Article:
Architect David Bickle returns to Hawkins Brown because he missed designing
David Bickle, who quit as the V&A’s director of FuturePlan to return to his former practice, says he left the museum after less than three years because he missed designing.
The architect, who was headhunted from Hawkins Brown in 2015, said: “I wanted to move back into architecture. I missed it enormously.
“I was designing vicariously at the V&A through others and through the conversations any good client gets involved in. But I was finding it more and more difficult to sit on my hands.
“As a client you have to ensure architects and designers are given the space to design and I recognised that but I also recognised the fact I was being more and more frustrated by not being able to do it myself.”
He rejected the suggestion this made him an interfering client, saying he was always “fair, objective and helpful”.
As an architect and external examiner with experience on design review panels and competitions juries, he said he had a “clear and direct way of giving feedback”.
He also denied putting noses out of joint within the museum, although half a dozen people left the design department while he was at the helm.
“The way I wanted the studio to operate was slightly different from my predecessor and the way I wanted to build the team it was necessary to restructure it,” he said.
“What I have left behind is a quite extraordinary team of 3D and 2D designers who are incredibly committed to the V&A, who are very progressive in their thinking and who will serve the museum in a creative and contemporary way,” he said.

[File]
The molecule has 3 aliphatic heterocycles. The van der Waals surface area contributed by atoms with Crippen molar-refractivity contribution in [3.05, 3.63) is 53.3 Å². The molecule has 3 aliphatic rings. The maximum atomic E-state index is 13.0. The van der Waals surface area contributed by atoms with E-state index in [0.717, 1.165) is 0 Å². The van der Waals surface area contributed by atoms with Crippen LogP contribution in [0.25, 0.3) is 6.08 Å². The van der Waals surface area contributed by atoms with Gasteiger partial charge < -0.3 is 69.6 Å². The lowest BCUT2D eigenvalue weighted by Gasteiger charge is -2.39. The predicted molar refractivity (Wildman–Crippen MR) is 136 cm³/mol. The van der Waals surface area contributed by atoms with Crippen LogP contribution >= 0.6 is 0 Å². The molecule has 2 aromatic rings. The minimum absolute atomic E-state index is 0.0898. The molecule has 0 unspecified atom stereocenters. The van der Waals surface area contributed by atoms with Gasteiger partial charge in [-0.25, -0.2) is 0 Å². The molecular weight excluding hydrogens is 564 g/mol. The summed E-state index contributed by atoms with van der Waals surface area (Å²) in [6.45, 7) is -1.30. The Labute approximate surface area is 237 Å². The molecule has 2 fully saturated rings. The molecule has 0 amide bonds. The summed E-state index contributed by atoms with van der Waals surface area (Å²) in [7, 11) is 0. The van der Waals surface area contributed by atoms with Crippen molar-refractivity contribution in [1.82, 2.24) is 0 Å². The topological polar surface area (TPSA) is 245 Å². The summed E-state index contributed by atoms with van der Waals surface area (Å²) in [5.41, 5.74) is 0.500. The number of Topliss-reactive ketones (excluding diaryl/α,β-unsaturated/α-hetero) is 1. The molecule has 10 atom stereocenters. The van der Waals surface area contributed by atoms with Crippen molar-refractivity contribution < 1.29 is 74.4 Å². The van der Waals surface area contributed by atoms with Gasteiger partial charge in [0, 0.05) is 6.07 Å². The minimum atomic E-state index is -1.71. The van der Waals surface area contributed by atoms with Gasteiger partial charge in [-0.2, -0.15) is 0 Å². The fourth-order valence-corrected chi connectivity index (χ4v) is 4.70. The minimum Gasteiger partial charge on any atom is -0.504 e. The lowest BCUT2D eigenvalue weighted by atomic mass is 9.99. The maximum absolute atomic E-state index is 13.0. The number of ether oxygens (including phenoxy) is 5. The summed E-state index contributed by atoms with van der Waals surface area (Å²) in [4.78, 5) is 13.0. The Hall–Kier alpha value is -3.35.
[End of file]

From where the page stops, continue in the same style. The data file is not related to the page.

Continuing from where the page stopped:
He praised the late Moira Gemmill, his predecessor, for setting “incredible foundations” with the FuturePlan programme that saw a string of young architects appointed to redesign different parts of the museum.
During his tenure he moved the focus from the fabric to the visitor experience, a change of emphasis he said was welcomed by curators and management alike.
“The V&A has always been part of my personal DNA and to work there was absolutely amazing,” he said. “Working alongside curatorial colleagues was a real treat and I have learnt so much.”
Bickle, who had been a partner at Hawkins Brown for more than 20 years, returned to the practice this week with a brief to take a lead on projects in the civic, creative and cultural sectors and to explore potential new areas of research and practice.
In the intervening years the practice has grown by about 100 staff and is a “very different place” from the firm he left, he said.
He will work across the London and Manchester studios and said he hoped to get involved in giving architects a voice on matters of policy, housing and social change, as well as using his knowledge of a major cultural institution to win work in the sector.
“I do have a valuable insight,” he said. “Every museum has its own identity but I am in a great position to ask the right sort of questions and get the right response to develop a brief.”
His credits at the V&A include overseeing the completion of Amanda Levete’s Exhibition Road Quarter and Kengo Kuma’s V&A in Dundee, hiring Carmody Groarke to create a members’ room and Friend & Company to replace Eva Jiřičná’s shop.
But the work he is proudest of is in Stratford, where he guided the development of V&A East – which has been designed by O’Donnell & Tuomey – and secured a £25m new home for the museum’s collection currently in storage, which is being designed by Diller Scofidio & Renfro – in Hawkins Brown’s Here East Olympic building.
“For it to be in London, accessible and open to everybody is a big achievement which will continue to have a big impact after I have shuffled off this planet,” he said.